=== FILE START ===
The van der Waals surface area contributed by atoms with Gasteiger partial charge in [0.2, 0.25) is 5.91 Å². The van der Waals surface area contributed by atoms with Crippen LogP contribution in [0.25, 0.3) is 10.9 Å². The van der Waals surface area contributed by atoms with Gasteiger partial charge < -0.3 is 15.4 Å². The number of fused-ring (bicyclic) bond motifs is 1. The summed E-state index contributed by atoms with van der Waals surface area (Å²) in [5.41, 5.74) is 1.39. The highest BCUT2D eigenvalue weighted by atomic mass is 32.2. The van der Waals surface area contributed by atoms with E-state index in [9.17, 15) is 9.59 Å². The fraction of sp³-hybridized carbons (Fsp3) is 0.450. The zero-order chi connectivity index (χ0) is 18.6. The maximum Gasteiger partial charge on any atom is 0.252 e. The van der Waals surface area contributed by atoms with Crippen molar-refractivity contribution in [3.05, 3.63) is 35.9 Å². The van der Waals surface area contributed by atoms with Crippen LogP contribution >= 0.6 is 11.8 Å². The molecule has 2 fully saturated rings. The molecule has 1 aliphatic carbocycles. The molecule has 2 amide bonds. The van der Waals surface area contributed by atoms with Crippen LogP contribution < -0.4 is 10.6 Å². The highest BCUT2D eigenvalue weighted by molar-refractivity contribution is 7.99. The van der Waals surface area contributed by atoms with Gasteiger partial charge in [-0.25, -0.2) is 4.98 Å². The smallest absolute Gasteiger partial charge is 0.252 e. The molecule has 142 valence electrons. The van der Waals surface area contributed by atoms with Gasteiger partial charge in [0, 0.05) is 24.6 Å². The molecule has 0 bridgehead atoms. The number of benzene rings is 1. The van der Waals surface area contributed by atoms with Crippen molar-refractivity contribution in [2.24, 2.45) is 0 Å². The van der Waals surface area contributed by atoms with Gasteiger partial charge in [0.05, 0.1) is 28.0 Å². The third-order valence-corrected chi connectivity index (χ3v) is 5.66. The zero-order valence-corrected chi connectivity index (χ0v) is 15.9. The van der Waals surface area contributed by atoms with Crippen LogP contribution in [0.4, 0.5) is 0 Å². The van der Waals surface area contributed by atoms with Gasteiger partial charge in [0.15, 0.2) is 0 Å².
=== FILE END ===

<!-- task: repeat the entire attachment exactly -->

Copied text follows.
The van der Waals surface area contributed by atoms with Gasteiger partial charge in [0.2, 0.25) is 5.91 Å². The van der Waals surface area contributed by atoms with Crippen LogP contribution in [0.25, 0.3) is 10.9 Å². The van der Waals surface area contributed by atoms with Gasteiger partial charge < -0.3 is 15.4 Å². The number of fused-ring (bicyclic) bond motifs is 1. The summed E-state index contributed by atoms with van der Waals surface area (Å²) in [5.41, 5.74) is 1.39. The highest BCUT2D eigenvalue weighted by atomic mass is 32.2. The van der Waals surface area contributed by atoms with E-state index in [9.17, 15) is 9.59 Å². The fraction of sp³-hybridized carbons (Fsp3) is 0.450. The zero-order chi connectivity index (χ0) is 18.6. The maximum Gasteiger partial charge on any atom is 0.252 e. The van der Waals surface area contributed by atoms with Crippen molar-refractivity contribution in [3.05, 3.63) is 35.9 Å². The van der Waals surface area contributed by atoms with Crippen LogP contribution >= 0.6 is 11.8 Å². The molecule has 2 fully saturated rings. The molecule has 1 aliphatic carbocycles. The molecule has 2 amide bonds. The van der Waals surface area contributed by atoms with Crippen LogP contribution < -0.4 is 10.6 Å². The highest BCUT2D eigenvalue weighted by molar-refractivity contribution is 7.99. The van der Waals surface area contributed by atoms with Gasteiger partial charge in [-0.25, -0.2) is 4.98 Å². The smallest absolute Gasteiger partial charge is 0.252 e. The molecule has 142 valence electrons. The van der Waals surface area contributed by atoms with Gasteiger partial charge in [0, 0.05) is 24.6 Å². The molecule has 0 bridgehead atoms. The number of benzene rings is 1. The van der Waals surface area contributed by atoms with Crippen molar-refractivity contribution in [2.24, 2.45) is 0 Å². The van der Waals surface area contributed by atoms with Gasteiger partial charge in [0.05, 0.1) is 28.0 Å². The third-order valence-corrected chi connectivity index (χ3v) is 5.66. The zero-order valence-corrected chi connectivity index (χ0v) is 15.9. The van der Waals surface area contributed by atoms with Crippen LogP contribution in [0.4, 0.5) is 0 Å². The van der Waals surface area contributed by atoms with Gasteiger partial charge in [0.15, 0.2) is 0 Å².